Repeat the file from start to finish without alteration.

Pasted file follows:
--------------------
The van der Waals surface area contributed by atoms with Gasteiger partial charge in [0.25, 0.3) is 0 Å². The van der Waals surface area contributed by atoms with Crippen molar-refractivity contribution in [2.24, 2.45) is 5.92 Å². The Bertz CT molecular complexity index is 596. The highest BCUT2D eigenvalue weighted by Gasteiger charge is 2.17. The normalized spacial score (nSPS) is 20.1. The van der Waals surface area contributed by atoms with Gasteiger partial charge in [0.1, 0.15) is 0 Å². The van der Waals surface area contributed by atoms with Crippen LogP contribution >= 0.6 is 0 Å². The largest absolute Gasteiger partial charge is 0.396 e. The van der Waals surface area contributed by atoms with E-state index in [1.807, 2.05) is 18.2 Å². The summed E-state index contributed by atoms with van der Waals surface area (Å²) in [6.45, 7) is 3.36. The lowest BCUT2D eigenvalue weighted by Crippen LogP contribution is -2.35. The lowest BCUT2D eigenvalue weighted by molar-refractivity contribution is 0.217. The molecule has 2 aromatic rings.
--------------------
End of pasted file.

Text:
The van der Waals surface area contributed by atoms with Gasteiger partial charge in [0.25, 0.3) is 0 Å². The van der Waals surface area contributed by atoms with Crippen molar-refractivity contribution in [2.24, 2.45) is 5.92 Å². The Bertz CT molecular complexity index is 596. The highest BCUT2D eigenvalue weighted by Gasteiger charge is 2.17. The normalized spacial score (nSPS) is 20.1. The van der Waals surface area contributed by atoms with Gasteiger partial charge in [0.1, 0.15) is 0 Å². The van der Waals surface area contributed by atoms with Crippen LogP contribution >= 0.6 is 0 Å². The largest absolute Gasteiger partial charge is 0.396 e. The van der Waals surface area contributed by atoms with E-state index in [1.807, 2.05) is 18.2 Å². The summed E-state index contributed by atoms with van der Waals surface area (Å²) in [6.45, 7) is 3.36. The lowest BCUT2D eigenvalue weighted by Crippen LogP contribution is -2.35. The lowest BCUT2D eigenvalue weighted by molar-refractivity contribution is 0.217. The molecule has 2 aromatic rings.